• Confine pets to one room so that you can find them if you need to evacuate quickly.
  • Listen and watch for air quality reports and health warnings about smoke.
  • Limit exposure to smoke and dust
  • If you have asthma or another lung disease, follow your health care provider’s advice and seek medical care if your symptoms worsen.

More information on wildfire safety is available on the preparedness section of www.redcross.org.

Additionally, you can download FREE Red Cross mobile apps to help you be prepared for emergencies:

WILDFIRE APP You can also download the free Red Cross Wildfire App for preloaded content that lets users know what they should do before, during and after a wildfire.

FIRST AID APP Folks should also download the Red Cross First Aid app to have information on hand about how to handle the most common first aid emergencies.

Both apps are available for iPhone and Android devices.

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Wildfire Season in the Capital Region – Bully Fire

Written by Red Cross Volunteer, Caroline Nilsson

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Volunteers Racheal Jostock, Jill Davidson and Rose Nobili unloading supplies at the Bully Fire shelter. Photo by Caroline Nilsson

~UPDATE: As of July 17, 7:00am, evacuations had been lifted and Bully Fire shelter is now closed~

After three consecutive years of California drought, fires start easily.  The Bully Fire in Shasta County has burned more than 10,000 acres so far, forcing the residents of the Trinity Alps Preserve to flee their homes.  The American Red Cross is here, offering shelter and comfort to those who have been evacuated. Continue reading

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Red Cross Urges Safety and Preparedness as Busy, Drought-Fueled Wildfire Season Continues

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Bully Fire (Shasta County). AP Photo/The Record Searchlight, Greg Barnette

As California continues to endure an historic drought, summer heat and exceptionally dry conditions have given way to numerous wildfires throughout the state. In the Capital Region, firefighters continue to battle the Bully Fire in Shasta County, which has burned more than 8,700 acres.

Red Cross volunteers are currently operating an evacuation shelter at the Igo-Oso Elementary School in the town of Igo, where we are providing shelter, food, and emergency resources for evacuated residents.

The Bully Fire is the latest incident to impact our state and region, highlighting just how vulnerable our communities are to the dangers of wildfires. Continue reading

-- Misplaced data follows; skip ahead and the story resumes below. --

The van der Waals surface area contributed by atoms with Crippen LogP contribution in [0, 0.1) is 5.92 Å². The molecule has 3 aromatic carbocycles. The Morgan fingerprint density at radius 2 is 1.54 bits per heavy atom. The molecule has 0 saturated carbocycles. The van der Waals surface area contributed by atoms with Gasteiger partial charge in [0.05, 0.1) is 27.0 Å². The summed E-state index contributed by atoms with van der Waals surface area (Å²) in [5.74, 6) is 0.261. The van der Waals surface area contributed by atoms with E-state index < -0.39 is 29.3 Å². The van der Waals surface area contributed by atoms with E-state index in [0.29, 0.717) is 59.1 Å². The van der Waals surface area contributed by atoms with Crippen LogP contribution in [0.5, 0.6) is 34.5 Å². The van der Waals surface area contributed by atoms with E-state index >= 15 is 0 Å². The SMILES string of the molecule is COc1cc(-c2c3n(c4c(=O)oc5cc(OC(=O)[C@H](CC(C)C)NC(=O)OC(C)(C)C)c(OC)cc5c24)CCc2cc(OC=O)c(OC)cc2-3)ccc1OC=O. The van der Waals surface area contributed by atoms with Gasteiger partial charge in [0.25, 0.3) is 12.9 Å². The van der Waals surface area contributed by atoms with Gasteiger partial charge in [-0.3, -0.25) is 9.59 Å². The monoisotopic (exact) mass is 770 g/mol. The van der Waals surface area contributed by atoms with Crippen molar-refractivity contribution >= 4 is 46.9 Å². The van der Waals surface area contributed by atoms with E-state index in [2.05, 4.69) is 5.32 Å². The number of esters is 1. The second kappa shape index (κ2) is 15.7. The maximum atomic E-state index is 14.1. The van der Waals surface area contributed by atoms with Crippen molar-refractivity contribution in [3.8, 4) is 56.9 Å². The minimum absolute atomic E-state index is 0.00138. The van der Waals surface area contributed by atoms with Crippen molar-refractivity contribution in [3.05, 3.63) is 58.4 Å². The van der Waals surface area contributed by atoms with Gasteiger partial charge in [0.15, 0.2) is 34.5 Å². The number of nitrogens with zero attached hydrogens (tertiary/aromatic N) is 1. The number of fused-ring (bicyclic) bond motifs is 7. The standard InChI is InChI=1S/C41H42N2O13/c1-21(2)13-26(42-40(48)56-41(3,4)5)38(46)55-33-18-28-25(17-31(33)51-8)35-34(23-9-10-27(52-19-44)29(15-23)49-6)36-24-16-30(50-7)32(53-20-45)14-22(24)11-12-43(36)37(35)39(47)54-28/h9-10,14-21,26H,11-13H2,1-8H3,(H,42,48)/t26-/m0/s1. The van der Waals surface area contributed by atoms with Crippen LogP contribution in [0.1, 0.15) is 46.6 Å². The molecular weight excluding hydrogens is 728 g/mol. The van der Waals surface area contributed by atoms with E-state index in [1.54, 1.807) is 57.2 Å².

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Red Cross Issues Top Ten Ways to Be Safe When Swimming Over 4th of July Holiday

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The long Fourth of July weekend is here and many people will spend part of their holiday at a backyard or community pool. The American Red Cross is issuing ten steps people should take to be safe while poolside.

A recent Red Cross survey found that eight out of ten Americans are planning water activities such as going to the beach, pool, water park, or boating or fishing this summer. A third (32 percent) of all Americans plan to swim at a place without a lifeguard. The Red Cross has launched an anti-drowning campaign this summer that promotes swim lessons and safe swimming. Continue reading

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Red Cross Issues Top 4th of July Safety Steps for Travel, Grilling and Fireworks

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This Fourth of July weekend, many people will be traveling, firing up the backyard grill or enjoying fireworks, and the American Red Cross offers a series of steps everyone can follow to safely enjoy the holiday weekend. Continue reading

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Remembering our Veterans

Written by Debbie Calcote, Red Cross Disaster Program Manager, Stanislaus/Tuolumne Counties
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For the past 7 years, volunteers and I have attended the San Joaquin National Cemetery Memorial in Santa Nella.
 
Today marked the 7th year of this tradition. I know it doesn’t seem like much to some, but this morning I was watching all the volunteers and I remembered when this venture first began. I was a volunteer at the time. I would work for weeks planning and gathering supplies for us to provide refreshments for those in attendance. We didn’t have as many resources then, so it was often a struggle to get supplies. But we were all happy to go out and ask for such a great event.